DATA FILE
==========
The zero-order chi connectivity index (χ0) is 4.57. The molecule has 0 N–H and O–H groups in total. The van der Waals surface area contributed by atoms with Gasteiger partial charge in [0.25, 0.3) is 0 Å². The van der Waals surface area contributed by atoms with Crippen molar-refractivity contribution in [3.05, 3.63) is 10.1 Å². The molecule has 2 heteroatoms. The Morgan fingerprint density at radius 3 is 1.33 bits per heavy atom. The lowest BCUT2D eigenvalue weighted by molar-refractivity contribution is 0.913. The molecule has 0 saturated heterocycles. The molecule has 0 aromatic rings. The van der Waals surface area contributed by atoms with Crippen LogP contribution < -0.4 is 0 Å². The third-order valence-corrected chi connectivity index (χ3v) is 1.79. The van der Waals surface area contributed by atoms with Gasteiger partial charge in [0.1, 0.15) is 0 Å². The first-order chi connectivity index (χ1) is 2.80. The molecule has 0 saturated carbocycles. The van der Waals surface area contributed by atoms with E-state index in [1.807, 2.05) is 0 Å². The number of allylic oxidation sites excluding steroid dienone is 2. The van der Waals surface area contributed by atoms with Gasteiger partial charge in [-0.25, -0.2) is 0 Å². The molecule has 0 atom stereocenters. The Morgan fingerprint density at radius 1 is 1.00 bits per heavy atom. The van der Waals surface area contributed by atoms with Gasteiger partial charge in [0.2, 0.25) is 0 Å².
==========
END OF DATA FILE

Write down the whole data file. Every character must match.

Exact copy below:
The zero-order chi connectivity index (χ0) is 4.57. The molecule has 0 N–H and O–H groups in total. The van der Waals surface area contributed by atoms with Gasteiger partial charge in [0.25, 0.3) is 0 Å². The van der Waals surface area contributed by atoms with Crippen molar-refractivity contribution in [3.05, 3.63) is 10.1 Å². The molecule has 2 heteroatoms. The Morgan fingerprint density at radius 3 is 1.33 bits per heavy atom. The lowest BCUT2D eigenvalue weighted by molar-refractivity contribution is 0.913. The molecule has 0 saturated heterocycles. The molecule has 0 aromatic rings. The van der Waals surface area contributed by atoms with Crippen LogP contribution < -0.4 is 0 Å². The third-order valence-corrected chi connectivity index (χ3v) is 1.79. The van der Waals surface area contributed by atoms with Gasteiger partial charge in [0.1, 0.15) is 0 Å². The first-order chi connectivity index (χ1) is 2.80. The molecule has 0 saturated carbocycles. The van der Waals surface area contributed by atoms with E-state index in [1.807, 2.05) is 0 Å². The number of allylic oxidation sites excluding steroid dienone is 2. The van der Waals surface area contributed by atoms with Gasteiger partial charge in [-0.25, -0.2) is 0 Å². The molecule has 0 atom stereocenters. The Morgan fingerprint density at radius 1 is 1.00 bits per heavy atom. The van der Waals surface area contributed by atoms with Gasteiger partial charge in [0.2, 0.25) is 0 Å².